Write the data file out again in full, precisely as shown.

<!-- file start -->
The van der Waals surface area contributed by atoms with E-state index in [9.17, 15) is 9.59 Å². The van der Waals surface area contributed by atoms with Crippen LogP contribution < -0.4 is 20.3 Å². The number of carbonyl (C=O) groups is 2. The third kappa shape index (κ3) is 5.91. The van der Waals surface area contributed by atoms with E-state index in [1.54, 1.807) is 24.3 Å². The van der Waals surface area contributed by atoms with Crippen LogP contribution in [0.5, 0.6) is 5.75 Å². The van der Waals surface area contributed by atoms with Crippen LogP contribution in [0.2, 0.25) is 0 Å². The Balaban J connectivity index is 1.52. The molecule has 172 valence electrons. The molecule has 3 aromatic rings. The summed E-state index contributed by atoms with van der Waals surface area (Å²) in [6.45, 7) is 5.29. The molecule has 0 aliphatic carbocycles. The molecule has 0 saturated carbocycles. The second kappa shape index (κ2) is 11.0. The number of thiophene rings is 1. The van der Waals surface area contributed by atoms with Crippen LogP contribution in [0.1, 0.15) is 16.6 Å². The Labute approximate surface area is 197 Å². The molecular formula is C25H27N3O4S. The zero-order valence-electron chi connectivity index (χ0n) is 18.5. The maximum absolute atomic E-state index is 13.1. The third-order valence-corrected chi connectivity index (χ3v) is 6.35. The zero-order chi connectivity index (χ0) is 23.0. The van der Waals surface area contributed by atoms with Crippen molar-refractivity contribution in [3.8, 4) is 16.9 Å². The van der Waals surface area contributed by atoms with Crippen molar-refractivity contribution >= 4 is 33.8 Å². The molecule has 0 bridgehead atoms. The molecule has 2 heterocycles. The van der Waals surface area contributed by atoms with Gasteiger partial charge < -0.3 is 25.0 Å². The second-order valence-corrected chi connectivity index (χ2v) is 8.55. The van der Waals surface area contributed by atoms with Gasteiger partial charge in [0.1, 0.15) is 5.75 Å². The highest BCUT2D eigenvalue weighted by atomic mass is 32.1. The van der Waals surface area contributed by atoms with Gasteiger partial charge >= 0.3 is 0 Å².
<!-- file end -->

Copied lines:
The van der Waals surface area contributed by atoms with E-state index in [9.17, 15) is 9.59 Å². The van der Waals surface area contributed by atoms with Crippen LogP contribution < -0.4 is 20.3 Å². The number of carbonyl (C=O) groups is 2. The third kappa shape index (κ3) is 5.91. The van der Waals surface area contributed by atoms with E-state index in [1.54, 1.807) is 24.3 Å². The van der Waals surface area contributed by atoms with Crippen LogP contribution in [0.5, 0.6) is 5.75 Å². The van der Waals surface area contributed by atoms with Crippen LogP contribution in [0.2, 0.25) is 0 Å². The Balaban J connectivity index is 1.52. The molecule has 172 valence electrons. The molecule has 3 aromatic rings. The summed E-state index contributed by atoms with van der Waals surface area (Å²) in [6.45, 7) is 5.29. The molecule has 0 aliphatic carbocycles. The molecule has 0 saturated carbocycles. The second kappa shape index (κ2) is 11.0. The number of thiophene rings is 1. The van der Waals surface area contributed by atoms with Crippen LogP contribution in [0.1, 0.15) is 16.6 Å². The Labute approximate surface area is 197 Å². The molecular formula is C25H27N3O4S. The zero-order valence-electron chi connectivity index (χ0n) is 18.5. The maximum absolute atomic E-state index is 13.1. The third-order valence-corrected chi connectivity index (χ3v) is 6.35. The zero-order chi connectivity index (χ0) is 23.0. The van der Waals surface area contributed by atoms with Crippen molar-refractivity contribution in [3.8, 4) is 16.9 Å². The van der Waals surface area contributed by atoms with Crippen molar-refractivity contribution >= 4 is 33.8 Å². The molecule has 0 bridgehead atoms. The molecule has 2 heterocycles. The van der Waals surface area contributed by atoms with Gasteiger partial charge < -0.3 is 25.0 Å². The second-order valence-corrected chi connectivity index (χ2v) is 8.55. The van der Waals surface area contributed by atoms with Gasteiger partial charge in [0.1, 0.15) is 5.75 Å². The highest BCUT2D eigenvalue weighted by atomic mass is 32.1. The van der Waals surface area contributed by atoms with Gasteiger partial charge >= 0.3 is 0 Å².